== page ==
Laura expected to make landfall as a strong Category 4 storm

Posted at 4:08 AM, Aug 26, 2020
and last updated 2020-08-26 13:53:01-04

10:00 am update WATCH LIVE:

A strengthening Laura is now expected to reach Category 4 strength later this afternoon, before making landfall as a strong Category 4 storm in Cameron Parish with winds up at 145 mph.

The storm is in the process of developing a well defined eye and it should be apparent by the middle of the day on Wednesday, indicating that Laura is rapidly intensifying.

There aren't many changes to the overall track of the storm and landfall is anticipated to be right along the border between Sabine Pass and Cameron, although it should be noted that a small wobble could lead to major changes in impacts.

This approach and this type of storm is going to lead to catastrophic storm surge, this is going to pose a major threat to both life and property and residents who haven't done so should consider leaving.

Remember that these areas may not be able to receive services for a significant amount of rain and even if you are above the water you may be an island, which would mean emergency officials would not be able to reach you.

This could be the biggest storm surge threat the Gulf Coast in at least a decade, certainly for Louisiana we haven't seen a threat like this since Ike in 2008.

Storm surge is going to be roughly 15-20 feet for Cameron and southern Calcasieu Parish, 10-15 from the Rockerfella Wildlife Refuge to Intracoastal City and surge along the Vermilion Bay will be around 8-12 feet with water approaching communities such as New Iberia and Abbeville.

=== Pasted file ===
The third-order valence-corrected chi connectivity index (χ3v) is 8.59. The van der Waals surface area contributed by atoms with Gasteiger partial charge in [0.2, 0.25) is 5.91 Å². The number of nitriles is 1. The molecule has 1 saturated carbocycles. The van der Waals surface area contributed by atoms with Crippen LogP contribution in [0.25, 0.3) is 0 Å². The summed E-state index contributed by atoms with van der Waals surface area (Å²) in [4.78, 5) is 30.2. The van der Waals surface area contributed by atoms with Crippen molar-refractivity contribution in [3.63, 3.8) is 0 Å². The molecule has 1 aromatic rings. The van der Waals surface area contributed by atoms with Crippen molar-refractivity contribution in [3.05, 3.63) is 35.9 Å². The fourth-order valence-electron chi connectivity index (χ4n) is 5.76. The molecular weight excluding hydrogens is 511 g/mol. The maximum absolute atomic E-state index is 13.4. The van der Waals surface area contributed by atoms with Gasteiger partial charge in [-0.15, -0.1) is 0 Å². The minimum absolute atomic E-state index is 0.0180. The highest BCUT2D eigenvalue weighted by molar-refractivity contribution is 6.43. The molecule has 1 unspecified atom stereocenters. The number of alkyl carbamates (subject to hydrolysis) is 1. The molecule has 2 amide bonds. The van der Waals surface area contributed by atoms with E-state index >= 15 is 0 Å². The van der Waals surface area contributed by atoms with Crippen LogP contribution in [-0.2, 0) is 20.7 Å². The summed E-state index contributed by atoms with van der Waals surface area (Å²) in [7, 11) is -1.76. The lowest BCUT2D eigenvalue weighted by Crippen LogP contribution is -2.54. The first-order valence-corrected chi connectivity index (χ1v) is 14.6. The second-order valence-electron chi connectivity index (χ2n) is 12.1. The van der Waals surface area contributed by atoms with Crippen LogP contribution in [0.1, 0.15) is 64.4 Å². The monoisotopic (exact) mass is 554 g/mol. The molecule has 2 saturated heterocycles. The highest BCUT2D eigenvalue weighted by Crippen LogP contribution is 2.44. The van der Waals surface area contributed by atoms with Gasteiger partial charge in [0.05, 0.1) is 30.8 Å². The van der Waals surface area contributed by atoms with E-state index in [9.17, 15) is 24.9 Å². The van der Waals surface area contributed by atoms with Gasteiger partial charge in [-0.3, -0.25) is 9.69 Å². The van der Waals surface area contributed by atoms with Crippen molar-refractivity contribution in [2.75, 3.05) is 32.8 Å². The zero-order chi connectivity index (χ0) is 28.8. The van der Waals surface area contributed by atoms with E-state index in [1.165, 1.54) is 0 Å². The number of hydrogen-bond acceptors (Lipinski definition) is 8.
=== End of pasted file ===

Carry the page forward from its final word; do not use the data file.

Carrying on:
At landfall winds around the eye are going to be around 145 mph, with gusts approaching 155 mph, along the eye wall as hurricane winds stretch out about 40 miles and tropical storm force winds over 100 miles.

Winds in eastern and central Acadiana will be sustained around 30-50 mph, but those winds will be exponentially worse the further west you go and the wind gusts in Acadiana will be around 40-60 mph, and in western Acadiana could be between 80-100 mph.

Those type of winds can cause down trees and power lines, and even cause damage to roofs and structures (particularly as a result of flying debris).

All of Acadiana could expect 5-10" of rain on average with isolated areas picking up 15" depending on where those rain bands begin to set up as the storm moves to the north.

The rain will likely continue through the majority of the day on Thursday so well after landfall the threat for flash flooding will remain as moisture gets pulled in from a lifting Laura.

Remember that all of us at KATC are in this with you, we all call Acadiana home, and we'll be with you through this storm.

As conditions deteriorate we will get that information out to you so stick with us as we go through what is sure to be a long night, and we'll all get through this together.
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